The German economy maintains the most valuable trade surplus in the world with a current account balance of approximately $300 billion – topping even manufacturing giant China. While globally valuable brands, advanced technology, and high-quality labor contribute to Germany’s success, the country also benefits from favorable government and Eurozone policies. The adoption of business-friendly labor laws, a currency valuation which encourages exports, and guarded fiscal policy all aid the country’s trade surplus. This article provides an overview of Germany’s fiscal, labor, and monetary policies which can serve as a blueprint for U.S. domestic policy reform or German and EU trade deal negotiations.
The Hartz reforms, a series of labor reforms enacted following years of disappointing growth, initiated changes to labor laws which included the reduction of benefits for long-term unemployment welfare recipients and created stricter regulations on employment opportunities which an unemployed person could reject. The reforms decreased job selectively among the unemployed and helped reduce unemployment. Lower selectivity and lessened unemployment benefits caused unemployed workers to switch industries and lose industry-specific skills. Skill loss raised the cost of displacement – the cost of becoming unemployed – by approximately ten percent. Downward pressure on wages with rising productivity increased competitiveness of German companies as their favorable labor costs allowed businesses to “do more for less.”
The reforms have increased German competitiveness in the short-term, but may hinder economic competitiveness in the long-run. The 21st century information economy demands high-skill workers and the German system has systematically decreased the skills of its labor force. Rather than depressing wages, America would be best served by implementing reform policies drawn from the Hartz reforms aimed at driving productivity and efficiency such as the creation of job centers and programs for skill training. Reforms directed at promoting entrepreneurship and small businesses should also be considered such as entrepreneurship grants, low-interest loans to encourage hiring, and tax incentives for self-employed individuals.
While Germany maintains the most robust economy in the European Union, sharing a currency with 18 weaker economies has resulted in currency undervalued as high as 30 percent relative to the theoretical strength of a stand-alone German currency. An undervalued Euro allows importers of German products from outside the Eurozone to purchase German products at a discount relative to use of the Deutschemark. This discount drives up German exports and competitiveness. Weaker currency, however, limits German purchasing power and sacrifices the lowered cost of living of a strong economy. Additionally, weak currency raises the costs of international travel which suppresses a country’s ability to conduct public diplomacy.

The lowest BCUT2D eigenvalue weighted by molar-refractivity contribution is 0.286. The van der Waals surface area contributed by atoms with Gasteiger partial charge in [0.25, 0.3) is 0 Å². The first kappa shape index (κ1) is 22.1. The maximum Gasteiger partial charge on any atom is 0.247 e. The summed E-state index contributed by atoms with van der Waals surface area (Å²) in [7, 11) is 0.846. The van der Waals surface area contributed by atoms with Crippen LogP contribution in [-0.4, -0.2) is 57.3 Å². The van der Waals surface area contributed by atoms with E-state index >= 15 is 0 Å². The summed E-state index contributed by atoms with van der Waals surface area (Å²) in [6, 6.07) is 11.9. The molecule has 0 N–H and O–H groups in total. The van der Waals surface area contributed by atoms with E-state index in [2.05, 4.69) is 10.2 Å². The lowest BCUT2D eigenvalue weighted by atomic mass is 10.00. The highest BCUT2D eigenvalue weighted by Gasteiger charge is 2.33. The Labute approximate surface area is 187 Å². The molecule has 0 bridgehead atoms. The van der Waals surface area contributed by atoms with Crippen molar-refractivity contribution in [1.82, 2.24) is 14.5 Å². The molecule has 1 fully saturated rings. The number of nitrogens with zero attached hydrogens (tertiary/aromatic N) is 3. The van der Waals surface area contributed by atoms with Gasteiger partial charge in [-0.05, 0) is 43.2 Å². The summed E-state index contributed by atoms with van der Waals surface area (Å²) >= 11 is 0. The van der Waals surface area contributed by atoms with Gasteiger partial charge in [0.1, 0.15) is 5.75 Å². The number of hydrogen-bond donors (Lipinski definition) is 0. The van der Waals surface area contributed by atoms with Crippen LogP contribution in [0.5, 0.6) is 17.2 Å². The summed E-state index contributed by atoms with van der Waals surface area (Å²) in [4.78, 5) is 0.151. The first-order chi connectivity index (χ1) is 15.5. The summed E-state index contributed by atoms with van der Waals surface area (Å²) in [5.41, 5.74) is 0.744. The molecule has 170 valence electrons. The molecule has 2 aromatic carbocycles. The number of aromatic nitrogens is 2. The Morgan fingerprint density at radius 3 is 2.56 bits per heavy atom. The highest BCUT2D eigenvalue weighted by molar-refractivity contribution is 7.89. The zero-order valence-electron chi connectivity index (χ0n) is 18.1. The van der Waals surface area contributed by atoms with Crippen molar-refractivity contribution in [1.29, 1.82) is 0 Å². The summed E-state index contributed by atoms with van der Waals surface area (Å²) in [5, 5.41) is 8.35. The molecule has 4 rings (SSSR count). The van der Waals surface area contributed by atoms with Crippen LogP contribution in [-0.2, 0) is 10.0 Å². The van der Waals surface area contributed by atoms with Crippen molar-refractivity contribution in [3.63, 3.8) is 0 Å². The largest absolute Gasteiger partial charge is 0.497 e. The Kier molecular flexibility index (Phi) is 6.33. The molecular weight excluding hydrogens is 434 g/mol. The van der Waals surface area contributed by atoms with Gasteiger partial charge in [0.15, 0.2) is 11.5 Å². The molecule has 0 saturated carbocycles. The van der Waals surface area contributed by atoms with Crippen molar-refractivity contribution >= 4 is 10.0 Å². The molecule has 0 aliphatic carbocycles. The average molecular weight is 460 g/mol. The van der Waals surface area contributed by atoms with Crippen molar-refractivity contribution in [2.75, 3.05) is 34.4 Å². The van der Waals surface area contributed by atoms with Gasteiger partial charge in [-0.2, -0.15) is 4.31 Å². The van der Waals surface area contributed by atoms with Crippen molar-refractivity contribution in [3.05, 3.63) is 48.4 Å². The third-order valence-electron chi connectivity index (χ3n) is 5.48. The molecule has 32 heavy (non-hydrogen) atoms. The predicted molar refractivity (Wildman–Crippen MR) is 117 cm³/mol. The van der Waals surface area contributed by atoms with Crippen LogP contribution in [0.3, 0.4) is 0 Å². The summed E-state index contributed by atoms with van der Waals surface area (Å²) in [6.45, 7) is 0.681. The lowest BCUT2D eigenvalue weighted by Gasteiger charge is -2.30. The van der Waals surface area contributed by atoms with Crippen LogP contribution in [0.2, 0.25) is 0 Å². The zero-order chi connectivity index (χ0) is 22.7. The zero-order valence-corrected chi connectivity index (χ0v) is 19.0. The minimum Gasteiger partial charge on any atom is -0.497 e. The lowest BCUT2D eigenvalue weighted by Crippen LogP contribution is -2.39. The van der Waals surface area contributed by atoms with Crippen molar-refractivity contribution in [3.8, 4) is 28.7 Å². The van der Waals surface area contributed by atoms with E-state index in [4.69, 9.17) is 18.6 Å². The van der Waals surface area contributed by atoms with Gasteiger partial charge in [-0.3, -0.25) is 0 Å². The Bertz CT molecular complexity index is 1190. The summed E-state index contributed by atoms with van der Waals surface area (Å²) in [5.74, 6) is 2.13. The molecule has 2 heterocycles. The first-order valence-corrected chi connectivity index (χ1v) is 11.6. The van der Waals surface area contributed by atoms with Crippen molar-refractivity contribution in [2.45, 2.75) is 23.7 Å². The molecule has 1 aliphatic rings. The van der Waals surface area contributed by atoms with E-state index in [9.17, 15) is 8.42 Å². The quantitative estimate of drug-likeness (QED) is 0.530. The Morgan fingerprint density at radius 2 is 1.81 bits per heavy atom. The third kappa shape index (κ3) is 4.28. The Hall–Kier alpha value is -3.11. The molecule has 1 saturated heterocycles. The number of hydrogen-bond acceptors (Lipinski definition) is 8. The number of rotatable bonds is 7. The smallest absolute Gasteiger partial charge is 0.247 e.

To respond to Germany’s currency undervaluation, the United States could negotiate with the European Union to create a mechanism that requires strong economies in the Union to stimulate weaker economies and minimize discrepancies between the Euro and theoretical national currencies. This mechanism would reduce the German competitive advantage from currency undervaluation – aiding American competitiveness – and increase consumer demand in Eurozone countries that lead the world in purchasing American products. Additionally, leveraging Germany’s low cost of debt through the European Central Bank to diversify weaker European economies will raise economic resiliency and better prepare the global economy to weather an economic downturn.
Germany’s Schwarze Null (black zero) fiscal philosophy has provided low debt and high fiscal space for economic stimulus. German politicians tout tight fiscal policy as preparation for economic downturn but ignore the economic resiliency that investing in the country’s infrastructure, healthcare, and education creates. Increasing economic growth and private consumption through funding public projects with positive financial return can improve economic security and raise productivity. Additionally, public expenditure increases Eurozone inflation and allows easier debt repayment for indebted Eurozone states to prepare them for economic downturns – lessening the potential burden on the German economy.
The United States should take a long view in preparations for economic downturn and leverage low cost of government funding towards increasing the competitiveness of American businesses and workers. Funding programs and projects that increase the health, skills, and efficiency of the labor pool increases productivity which makes the American labor more competitive and maintains competitiveness at higher wage levels. Investments targeted at increasing competitiveness will raise quality of life – attracting high-skill workers – and drive consumer spending and GDP growth. Internationally, negotiating reforms for Europe that require economies with current account surpluses to stimulate economies with current account deficits will lessen differences in Euro bloc economic strengths. A more unified Euro bloc economy reduces currency under- and overvaluation while increasing consumer demand in the leading importer of American products.